(4) Overburdening the tax-exempt market. An action overburdens the tax-exempt bond market under paragraph (a)(2)(ii) of this section if it results in issuing more bonds, issuing bonds earlier, or allowing bonds to remain outstanding longer than is otherwise reasonably necessary to accomplish the governmental purposes of the bonds, based on all the facts and circumstances. Whether an action is reasonably necessary to accomplish the governmental purposes of the bonds depends on whether the primary purpose of the transaction is a bona fide governmental purpose (e.g., an issue of refunding bonds to achieve a debt service restructuring that would be issued independent of any arbitrage benefit). An important factor bearing on this determination is whether the action would reasonably be taken to accomplish the governmental purpose of the issue if the interest on the issue were not excludable from gross income under section 103(a) (assuming that the hypothetical taxable interest rate would be the same as the actual tax-exempt interest rate). Factors evidencing an overissuance include the issuance of an issue the proceeds of which are reasonably expected to exceed by more than a minor portion the amount necessary to accomplish the governmental purposes of the issue, or an issue the proceeds of which are, in fact, substantially in excess of the amount of sale proceeds allocated to expenditures for the governmental purposes of the issue. One factor evidencing an early issuance is the issuance of bonds that do not qualify for a temporary period under §1.148-2(e)(2), (e)(3), or (e)(4). One factor evidencing that bonds may remain outstanding longer than necessary is a term that exceeds the safe harbors against the creation of replacement proceeds under §1.148-1(c)(4)(i)(B). These factors may be outweighed by other factors, however, such as bona fide cost underruns or long-term financial distress.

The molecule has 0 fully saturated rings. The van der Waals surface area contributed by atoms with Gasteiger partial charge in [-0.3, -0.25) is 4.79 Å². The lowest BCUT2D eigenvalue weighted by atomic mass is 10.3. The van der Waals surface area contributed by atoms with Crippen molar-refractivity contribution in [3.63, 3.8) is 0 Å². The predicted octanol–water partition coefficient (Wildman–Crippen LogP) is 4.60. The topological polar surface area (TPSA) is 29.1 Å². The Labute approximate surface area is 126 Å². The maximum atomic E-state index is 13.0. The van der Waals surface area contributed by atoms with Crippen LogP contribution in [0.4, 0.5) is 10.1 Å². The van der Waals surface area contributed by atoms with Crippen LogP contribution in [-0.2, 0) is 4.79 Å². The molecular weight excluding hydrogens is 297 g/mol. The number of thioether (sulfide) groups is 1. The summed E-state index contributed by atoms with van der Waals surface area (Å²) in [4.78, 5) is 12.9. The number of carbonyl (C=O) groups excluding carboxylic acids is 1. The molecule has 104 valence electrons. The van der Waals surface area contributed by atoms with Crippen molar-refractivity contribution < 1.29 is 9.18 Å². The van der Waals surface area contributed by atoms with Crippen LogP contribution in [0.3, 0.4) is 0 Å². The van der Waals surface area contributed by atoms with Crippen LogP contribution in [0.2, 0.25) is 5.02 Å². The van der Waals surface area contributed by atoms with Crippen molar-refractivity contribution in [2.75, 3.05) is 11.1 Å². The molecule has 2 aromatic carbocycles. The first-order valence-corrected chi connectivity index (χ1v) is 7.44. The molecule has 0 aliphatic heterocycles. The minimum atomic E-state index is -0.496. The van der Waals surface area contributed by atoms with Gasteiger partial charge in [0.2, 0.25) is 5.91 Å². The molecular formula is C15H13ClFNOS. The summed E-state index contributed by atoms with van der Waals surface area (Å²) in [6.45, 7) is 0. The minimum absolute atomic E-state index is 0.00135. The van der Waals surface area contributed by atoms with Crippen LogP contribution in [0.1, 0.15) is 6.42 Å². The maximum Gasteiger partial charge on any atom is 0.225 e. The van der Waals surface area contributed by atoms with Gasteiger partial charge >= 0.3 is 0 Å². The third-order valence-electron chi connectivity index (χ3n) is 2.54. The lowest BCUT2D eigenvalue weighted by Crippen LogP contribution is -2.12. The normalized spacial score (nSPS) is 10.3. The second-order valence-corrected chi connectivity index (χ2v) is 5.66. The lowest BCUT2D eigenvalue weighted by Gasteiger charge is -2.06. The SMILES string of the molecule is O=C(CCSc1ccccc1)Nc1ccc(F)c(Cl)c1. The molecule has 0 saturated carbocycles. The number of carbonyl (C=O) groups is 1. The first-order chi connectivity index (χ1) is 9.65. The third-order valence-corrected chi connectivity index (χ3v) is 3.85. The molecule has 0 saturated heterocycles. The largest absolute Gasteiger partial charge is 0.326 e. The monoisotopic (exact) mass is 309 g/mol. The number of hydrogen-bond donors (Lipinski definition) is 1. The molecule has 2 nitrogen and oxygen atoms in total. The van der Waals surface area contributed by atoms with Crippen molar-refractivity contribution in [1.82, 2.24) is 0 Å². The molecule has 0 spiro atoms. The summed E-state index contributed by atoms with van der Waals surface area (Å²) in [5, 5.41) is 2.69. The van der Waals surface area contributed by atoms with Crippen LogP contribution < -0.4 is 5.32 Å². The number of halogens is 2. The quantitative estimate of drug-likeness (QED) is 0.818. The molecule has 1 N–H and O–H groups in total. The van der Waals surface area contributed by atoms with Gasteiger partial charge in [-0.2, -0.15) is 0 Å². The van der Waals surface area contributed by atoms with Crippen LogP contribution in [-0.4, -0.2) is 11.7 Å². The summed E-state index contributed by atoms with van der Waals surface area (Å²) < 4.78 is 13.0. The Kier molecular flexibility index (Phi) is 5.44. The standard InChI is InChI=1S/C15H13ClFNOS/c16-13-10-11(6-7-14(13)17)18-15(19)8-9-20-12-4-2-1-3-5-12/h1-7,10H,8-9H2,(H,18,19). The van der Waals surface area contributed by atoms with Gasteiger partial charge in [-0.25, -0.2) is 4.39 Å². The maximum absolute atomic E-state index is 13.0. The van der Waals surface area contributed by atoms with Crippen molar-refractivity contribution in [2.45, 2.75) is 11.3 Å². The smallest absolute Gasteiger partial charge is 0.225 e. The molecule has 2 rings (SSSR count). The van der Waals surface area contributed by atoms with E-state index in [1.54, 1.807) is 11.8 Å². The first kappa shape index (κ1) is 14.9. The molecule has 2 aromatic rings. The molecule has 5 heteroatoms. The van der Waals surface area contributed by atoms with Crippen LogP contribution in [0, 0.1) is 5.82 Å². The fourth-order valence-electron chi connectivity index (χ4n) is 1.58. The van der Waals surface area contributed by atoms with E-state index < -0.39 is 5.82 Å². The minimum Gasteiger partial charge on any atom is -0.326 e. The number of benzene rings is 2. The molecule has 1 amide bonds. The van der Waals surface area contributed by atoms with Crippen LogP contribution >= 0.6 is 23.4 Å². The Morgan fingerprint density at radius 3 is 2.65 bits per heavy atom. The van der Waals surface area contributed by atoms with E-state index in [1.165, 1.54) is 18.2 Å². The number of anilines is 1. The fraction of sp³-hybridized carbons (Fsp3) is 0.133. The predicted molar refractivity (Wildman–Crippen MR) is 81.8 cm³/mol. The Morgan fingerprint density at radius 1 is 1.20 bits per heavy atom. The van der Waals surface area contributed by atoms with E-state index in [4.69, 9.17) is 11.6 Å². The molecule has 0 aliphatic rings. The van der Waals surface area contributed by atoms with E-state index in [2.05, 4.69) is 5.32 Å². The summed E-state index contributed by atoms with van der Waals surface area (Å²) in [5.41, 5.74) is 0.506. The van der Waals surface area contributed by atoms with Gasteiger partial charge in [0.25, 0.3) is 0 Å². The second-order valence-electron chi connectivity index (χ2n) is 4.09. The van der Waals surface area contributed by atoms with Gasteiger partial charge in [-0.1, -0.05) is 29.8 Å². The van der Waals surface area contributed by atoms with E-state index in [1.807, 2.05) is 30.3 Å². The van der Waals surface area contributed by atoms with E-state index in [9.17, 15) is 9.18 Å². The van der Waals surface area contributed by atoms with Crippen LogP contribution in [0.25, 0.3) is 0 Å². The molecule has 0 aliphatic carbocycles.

(b) Consequences of overburdening the tax-exempt bond market—(1) In general. An issue that overburdens the tax-exempt bond market (within the meaning of paragraph (a)(4) of this section) is subject to the following special limitations—